The Fetal Health Foundation (FHF) has named Dr. Deprest of the Katholieke Universiteit of Leuven (Belgium) and the University College of London Institute for Women’s Health the recipient of the 2016 Brianna Marie Memorial Research Grant. Now in its third year of administering and awarding grants for fetal health research, FHF expanded its scope to include research projects from international centers and combined funds to allocate $50,000 to the grant recipient in order to increase the impact of the grant.
The funds awarded to Dr. Deprest’s study will be used to target prevention of congenital diaphragmatic hernia (CDH), an anomaly that disturbs lung development during fetal life.
According to Deprest, 30 percent of newborns diagnosed with CDH die due to pulmonary complications. His research team believes that the combination of current postnatal therapies with prenatal strategies represent the future of CDH management.
“Despite the progress in neonatology, too many newborns die due to respiratory insufficiency and pulmonary hypertension, and many others suffer significant pulmonary disease,” Deprest stated. “With this research grant, we will continue to investigate the efficacy of maternally-administered sildenafil, a drug that selectively vasodilates the pulmonary arteries, to prevent pulmonary hypertension in newborns with CDH.”
An international leader in CDH research and treatment, Dr. Deprest is best known for his work studying and advancing tracheal occlusion techniques and equipment that would allow sufficient in-utero lung development to sustain life after birth. Under his consultation, several medical centers in the United States have recently received FDA approval to pursue a feasibility study of fetoscopic endoluminal tracheal occlusion (FETO) for serious CDH cases.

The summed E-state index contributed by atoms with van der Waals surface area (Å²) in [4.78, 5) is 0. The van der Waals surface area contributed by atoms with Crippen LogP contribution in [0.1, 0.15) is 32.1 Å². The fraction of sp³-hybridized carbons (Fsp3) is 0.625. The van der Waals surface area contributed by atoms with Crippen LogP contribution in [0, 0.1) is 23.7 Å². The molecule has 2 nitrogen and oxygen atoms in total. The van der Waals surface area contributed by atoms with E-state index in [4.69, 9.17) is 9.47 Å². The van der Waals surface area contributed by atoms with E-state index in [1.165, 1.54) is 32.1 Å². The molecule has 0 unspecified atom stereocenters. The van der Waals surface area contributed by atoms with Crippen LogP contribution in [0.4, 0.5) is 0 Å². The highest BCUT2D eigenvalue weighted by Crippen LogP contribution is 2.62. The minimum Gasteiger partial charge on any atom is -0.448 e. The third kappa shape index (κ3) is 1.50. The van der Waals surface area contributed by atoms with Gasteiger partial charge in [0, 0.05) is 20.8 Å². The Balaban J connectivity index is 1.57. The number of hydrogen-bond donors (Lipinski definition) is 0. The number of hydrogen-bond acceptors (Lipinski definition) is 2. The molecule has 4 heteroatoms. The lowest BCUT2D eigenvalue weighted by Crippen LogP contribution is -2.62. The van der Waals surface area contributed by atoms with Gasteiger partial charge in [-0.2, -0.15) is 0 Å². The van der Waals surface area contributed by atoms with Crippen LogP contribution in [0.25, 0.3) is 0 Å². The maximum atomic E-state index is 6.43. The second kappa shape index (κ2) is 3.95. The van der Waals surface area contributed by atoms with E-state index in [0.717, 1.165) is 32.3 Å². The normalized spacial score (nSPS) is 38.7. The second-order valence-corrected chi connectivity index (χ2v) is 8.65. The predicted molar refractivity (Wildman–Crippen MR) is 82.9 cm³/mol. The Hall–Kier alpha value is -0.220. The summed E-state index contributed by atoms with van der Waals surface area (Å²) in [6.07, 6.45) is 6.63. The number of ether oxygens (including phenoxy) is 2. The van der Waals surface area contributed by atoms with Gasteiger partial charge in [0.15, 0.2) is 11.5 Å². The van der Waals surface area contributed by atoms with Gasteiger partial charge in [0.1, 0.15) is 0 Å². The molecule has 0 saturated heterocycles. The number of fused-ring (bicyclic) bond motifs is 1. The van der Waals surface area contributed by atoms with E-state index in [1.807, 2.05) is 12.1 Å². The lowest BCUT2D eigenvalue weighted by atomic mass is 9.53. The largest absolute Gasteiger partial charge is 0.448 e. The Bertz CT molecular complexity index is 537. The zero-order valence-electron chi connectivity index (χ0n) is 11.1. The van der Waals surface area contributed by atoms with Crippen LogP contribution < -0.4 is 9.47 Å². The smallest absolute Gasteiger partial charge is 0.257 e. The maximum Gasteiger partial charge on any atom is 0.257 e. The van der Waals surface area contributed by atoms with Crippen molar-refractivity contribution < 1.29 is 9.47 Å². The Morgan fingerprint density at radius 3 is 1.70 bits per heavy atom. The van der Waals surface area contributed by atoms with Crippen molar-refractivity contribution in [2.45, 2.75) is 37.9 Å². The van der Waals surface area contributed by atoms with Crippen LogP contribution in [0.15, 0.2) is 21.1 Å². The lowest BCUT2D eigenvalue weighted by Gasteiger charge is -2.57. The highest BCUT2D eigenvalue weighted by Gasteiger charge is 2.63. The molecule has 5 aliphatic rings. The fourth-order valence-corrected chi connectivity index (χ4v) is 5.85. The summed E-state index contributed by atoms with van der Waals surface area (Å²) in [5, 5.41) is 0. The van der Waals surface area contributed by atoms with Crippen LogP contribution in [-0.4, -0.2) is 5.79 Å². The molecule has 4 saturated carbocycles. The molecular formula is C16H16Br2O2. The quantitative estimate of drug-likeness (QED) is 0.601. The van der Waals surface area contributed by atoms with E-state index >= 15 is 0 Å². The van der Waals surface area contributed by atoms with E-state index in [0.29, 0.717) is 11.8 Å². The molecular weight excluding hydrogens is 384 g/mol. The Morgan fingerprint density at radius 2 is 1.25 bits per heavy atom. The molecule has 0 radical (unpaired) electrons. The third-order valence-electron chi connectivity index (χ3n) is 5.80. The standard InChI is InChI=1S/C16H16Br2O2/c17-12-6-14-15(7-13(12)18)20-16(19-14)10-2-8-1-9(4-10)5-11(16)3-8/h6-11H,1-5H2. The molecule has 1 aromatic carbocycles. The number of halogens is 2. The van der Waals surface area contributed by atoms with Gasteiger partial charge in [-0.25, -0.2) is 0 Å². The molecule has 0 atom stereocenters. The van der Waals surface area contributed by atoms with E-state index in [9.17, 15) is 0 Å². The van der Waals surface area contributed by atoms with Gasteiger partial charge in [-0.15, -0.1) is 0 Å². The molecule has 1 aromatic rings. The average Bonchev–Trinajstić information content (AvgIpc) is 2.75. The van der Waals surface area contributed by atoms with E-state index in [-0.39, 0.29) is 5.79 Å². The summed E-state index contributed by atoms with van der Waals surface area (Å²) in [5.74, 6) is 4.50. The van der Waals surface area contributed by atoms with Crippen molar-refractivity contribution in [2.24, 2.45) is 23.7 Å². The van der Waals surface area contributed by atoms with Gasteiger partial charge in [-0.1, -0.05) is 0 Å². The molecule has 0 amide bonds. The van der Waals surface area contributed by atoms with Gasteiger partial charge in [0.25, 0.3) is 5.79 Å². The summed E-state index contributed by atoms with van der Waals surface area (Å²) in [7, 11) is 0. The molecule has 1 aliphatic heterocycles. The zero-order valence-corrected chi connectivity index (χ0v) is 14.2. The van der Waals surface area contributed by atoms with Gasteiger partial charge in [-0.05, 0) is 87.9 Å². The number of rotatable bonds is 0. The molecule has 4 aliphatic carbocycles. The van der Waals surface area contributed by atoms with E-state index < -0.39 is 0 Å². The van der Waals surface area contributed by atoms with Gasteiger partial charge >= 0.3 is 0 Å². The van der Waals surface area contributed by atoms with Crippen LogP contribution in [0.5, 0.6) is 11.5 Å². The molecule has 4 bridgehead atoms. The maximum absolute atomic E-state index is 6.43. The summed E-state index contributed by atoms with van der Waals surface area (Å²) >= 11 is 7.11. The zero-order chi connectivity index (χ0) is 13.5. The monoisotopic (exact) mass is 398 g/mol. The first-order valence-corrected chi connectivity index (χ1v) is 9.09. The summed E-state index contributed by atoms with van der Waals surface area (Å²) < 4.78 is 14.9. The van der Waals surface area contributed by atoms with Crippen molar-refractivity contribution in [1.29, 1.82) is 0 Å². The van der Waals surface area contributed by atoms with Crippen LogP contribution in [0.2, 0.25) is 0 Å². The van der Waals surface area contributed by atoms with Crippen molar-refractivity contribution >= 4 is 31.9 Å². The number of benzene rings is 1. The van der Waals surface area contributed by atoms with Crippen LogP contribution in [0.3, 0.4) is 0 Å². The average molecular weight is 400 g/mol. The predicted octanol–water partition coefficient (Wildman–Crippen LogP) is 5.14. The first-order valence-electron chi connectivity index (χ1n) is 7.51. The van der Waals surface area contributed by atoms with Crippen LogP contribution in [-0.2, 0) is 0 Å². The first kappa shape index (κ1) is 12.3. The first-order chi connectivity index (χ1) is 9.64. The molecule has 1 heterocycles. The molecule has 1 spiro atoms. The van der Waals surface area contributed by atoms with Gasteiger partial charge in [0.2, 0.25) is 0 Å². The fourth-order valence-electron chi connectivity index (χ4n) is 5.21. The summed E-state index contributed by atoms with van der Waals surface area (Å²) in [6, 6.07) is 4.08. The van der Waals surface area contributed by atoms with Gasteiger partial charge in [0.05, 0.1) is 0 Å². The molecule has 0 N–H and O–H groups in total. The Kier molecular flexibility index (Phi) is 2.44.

The Brianna Marie Memorial Research Grant was established in 2014 with a generous donation and the continued support of the Brianna Marie Foundation in honor of Brianna Marie Hissam. Diagnosed with fetal hydrops, a condition caused when abnormal amounts of fluid build in two or more body areas of a fetus or newborn, Brianna Marie was born March 16, 2012, and only lived 15 hours.
According to Dalia El-Prince, executive director of FHF, the foundation received numerous grant applications for the award. “It’s exciting to see the groundbreaking work that is occurring in the field of fetal health medicine,” says El-Prince. “Choosing just one study to fund was difficult. Ultimately, our hope is to assist Dr. Deprest’s team in taking his study to the next level to overcome this devastating birth defect and spare its monumental emotional toll.”
Based in Littleton, Colo., the Fetal Health Foundation administers the Brianna Marie Memorial Research Grant and is an international leader in supporting families and medical treatment centers dealing with intrauterine fetal syndromes. Recently GreatNonprofits, the leading provider of user reviews of charities and nonprofits, named FHF a “2016 Top-Rated Nonprofit,” a designation determined by those who have direct experience with the nonprofit.